Build Your Own Stonehenge
Grade Levels: 4 - 7
- Students will measure using a variety of tools.
- Students will learn about patterns.
- Students will learn vocabulary concerning seasons.
- Outside space – Locations offering a 360° horizon view are ideal (and rare). You will need to leave markings on the ground for awhile. Find a place where they can be left undisturbed, part of the school parking lot, part of a playing field, an off site location.
- Center stake for reference point
- 50 feet of rope
- 20 to 30 marker stones or small stakes
- A compass
Create a viewing circle (see image below).
Anchor a reference stake at the center point of the circle and place the compass on top of it.
Determine due north and place a marker at 50 feet north of the center.
Repeat the process for east, west, and south. (The rope is used as a guide to insure that all markers are equidistant from the center stake.)
Again, using the rope as a guide, place a small marker stone every few feet around the perimeter of the circle.
The center of the circle now becomes the fixed reference point and the westward facing perimeter is where you'll be placing the sunset markers.
The calendar can be started at any time, but the solstice sunsets are the most fun. (The Northern Hemisphere is the reference for the following dates. The summer solstice, which happens on June 21 or 22 each year, has the longest daylight time. It's also the first day of summer. The winter solstice, on December 21 or 22, has the shortest, and officially kicks off winter. The autumn equinox occurs on September 21 or 22; the spring equinox occurs on March 20 or 21.) Think of all the vocabulary you can teach!
Mark the point of sunset with a pole, stake, or other (not easily moved) marker.
Tag the marker with the date of sunset.
Repeat the process every seven days or so. Over the weeks and months note that the sun appears to "walk" faster at some times of the year than others.
When you've finished (you could do this over the entire school year) you'll have a working astronomical calendar.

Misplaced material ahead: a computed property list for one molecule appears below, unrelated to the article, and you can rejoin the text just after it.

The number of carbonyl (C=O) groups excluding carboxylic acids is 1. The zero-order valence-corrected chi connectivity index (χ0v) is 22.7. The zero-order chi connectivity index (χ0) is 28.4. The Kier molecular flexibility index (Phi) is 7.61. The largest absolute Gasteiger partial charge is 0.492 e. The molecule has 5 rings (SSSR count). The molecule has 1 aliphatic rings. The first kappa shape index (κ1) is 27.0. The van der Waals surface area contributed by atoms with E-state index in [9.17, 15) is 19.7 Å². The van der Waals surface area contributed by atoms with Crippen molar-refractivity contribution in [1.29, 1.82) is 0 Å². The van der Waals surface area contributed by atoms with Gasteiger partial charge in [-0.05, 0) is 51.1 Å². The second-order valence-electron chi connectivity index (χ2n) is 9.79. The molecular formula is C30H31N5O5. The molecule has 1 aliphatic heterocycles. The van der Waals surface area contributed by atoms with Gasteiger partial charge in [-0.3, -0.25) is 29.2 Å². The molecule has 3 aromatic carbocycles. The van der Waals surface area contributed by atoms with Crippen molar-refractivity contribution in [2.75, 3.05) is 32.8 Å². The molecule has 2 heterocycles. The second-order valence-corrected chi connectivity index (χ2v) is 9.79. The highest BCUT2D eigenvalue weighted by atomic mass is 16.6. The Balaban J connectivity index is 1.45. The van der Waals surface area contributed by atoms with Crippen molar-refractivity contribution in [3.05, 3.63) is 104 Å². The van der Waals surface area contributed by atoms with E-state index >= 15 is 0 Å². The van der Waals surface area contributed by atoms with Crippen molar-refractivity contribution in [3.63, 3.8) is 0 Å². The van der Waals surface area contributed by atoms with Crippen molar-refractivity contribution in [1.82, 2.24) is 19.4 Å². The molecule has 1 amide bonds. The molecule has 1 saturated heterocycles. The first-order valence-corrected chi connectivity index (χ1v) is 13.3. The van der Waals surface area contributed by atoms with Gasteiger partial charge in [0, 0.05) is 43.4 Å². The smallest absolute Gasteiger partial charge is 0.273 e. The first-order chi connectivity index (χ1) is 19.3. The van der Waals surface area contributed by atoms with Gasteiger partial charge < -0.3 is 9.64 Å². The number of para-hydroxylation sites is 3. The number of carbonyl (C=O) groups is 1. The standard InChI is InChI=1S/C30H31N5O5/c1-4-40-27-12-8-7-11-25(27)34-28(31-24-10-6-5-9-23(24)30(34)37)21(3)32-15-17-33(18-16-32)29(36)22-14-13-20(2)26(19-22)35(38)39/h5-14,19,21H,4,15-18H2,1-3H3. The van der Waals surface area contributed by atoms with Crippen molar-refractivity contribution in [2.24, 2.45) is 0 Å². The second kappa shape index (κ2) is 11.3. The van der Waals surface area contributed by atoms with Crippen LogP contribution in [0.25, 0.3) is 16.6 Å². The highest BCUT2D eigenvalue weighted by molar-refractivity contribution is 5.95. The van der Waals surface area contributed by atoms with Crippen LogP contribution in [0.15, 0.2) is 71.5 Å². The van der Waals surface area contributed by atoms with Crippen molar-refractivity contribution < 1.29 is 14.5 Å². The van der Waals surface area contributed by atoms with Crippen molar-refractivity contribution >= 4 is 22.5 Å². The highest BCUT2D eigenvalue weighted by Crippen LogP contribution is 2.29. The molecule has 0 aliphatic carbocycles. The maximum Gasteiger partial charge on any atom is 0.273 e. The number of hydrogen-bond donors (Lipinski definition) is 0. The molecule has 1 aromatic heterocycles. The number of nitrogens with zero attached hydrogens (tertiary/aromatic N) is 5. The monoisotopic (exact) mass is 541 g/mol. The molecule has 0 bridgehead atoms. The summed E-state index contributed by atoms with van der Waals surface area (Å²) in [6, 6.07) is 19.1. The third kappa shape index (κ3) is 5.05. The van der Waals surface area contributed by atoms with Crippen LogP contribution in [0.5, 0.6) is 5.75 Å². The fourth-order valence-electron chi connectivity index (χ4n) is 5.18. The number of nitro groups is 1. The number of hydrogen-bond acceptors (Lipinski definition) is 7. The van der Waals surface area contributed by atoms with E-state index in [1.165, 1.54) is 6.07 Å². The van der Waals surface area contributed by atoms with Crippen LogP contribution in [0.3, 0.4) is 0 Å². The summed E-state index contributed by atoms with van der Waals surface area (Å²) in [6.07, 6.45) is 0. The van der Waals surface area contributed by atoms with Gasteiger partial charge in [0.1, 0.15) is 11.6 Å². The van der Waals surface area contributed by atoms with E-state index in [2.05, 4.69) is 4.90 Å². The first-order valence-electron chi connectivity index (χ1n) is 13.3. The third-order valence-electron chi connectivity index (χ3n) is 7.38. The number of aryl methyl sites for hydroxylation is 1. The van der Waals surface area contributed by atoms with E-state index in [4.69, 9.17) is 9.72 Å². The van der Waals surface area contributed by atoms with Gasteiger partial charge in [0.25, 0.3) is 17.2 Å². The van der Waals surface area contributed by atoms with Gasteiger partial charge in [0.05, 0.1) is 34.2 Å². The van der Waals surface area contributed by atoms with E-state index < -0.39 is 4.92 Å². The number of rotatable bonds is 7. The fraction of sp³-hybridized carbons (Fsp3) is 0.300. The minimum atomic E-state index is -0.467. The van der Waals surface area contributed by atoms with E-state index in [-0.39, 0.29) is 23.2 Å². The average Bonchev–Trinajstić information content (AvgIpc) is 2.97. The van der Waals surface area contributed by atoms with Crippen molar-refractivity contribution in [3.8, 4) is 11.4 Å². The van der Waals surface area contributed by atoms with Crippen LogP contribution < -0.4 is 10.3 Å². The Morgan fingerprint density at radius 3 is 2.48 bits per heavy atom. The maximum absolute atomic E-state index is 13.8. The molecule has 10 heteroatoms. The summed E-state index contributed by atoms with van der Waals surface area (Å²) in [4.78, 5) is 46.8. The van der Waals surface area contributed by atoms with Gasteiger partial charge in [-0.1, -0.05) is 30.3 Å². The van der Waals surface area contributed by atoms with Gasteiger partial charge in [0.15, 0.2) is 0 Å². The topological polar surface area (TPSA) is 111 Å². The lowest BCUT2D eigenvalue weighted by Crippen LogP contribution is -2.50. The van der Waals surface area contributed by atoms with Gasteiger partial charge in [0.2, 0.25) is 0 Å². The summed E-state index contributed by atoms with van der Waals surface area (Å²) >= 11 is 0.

Additionally, you can teach students about the importance of these dates in prehistoric and contemporary religions, fitting these topics into social studies and religion curricula.
- Photo-op: Take a snapshot of the western skyline and tape it to the wall by a western-facing window. With a felt-tip marker, draw an arrow on the photo corresponding to the point of sunset and note the date. Repeat the process.
- Window marks: (This takes two people.) Standing at the same point in the room of a western-facing window, have the other person make a small mark on the glass where the sun sets. Note the date and repeat the process on a weekly basis.
How it works:
The principle behind an astronomical calendar is simple. The apparent rising and setting horizon point of the sun changes with each passing day. The different points correspond to different days of the year.
At a minimum, an astronomical calendar only requires a fixed reference point for viewing, and another fixed reference point marking the position of the rising and/or setting sun on the horizon.
In the northern hemisphere, if you were to watch a time-lapse movie of a year's worth of sunsets, you would notice that the sun appears to "walk" back and forth across the western horizon. The winter solstice marks the southern limit of the sun's journey, and the summer solstice is the northern boundary. Closer examination would reveal that, with the exception of the two solstice extremes, every other point on the horizon is crossed twice during the course of the year, once on the southern march and again on the northern return.
At the time of the winter and summer solstices, (around December 22 and June 22) the sun is directly overhead at either the Tropic of Capricorn (winter) or the Tropic of Cancer (summer).
If you need to teach it, we have it covered.
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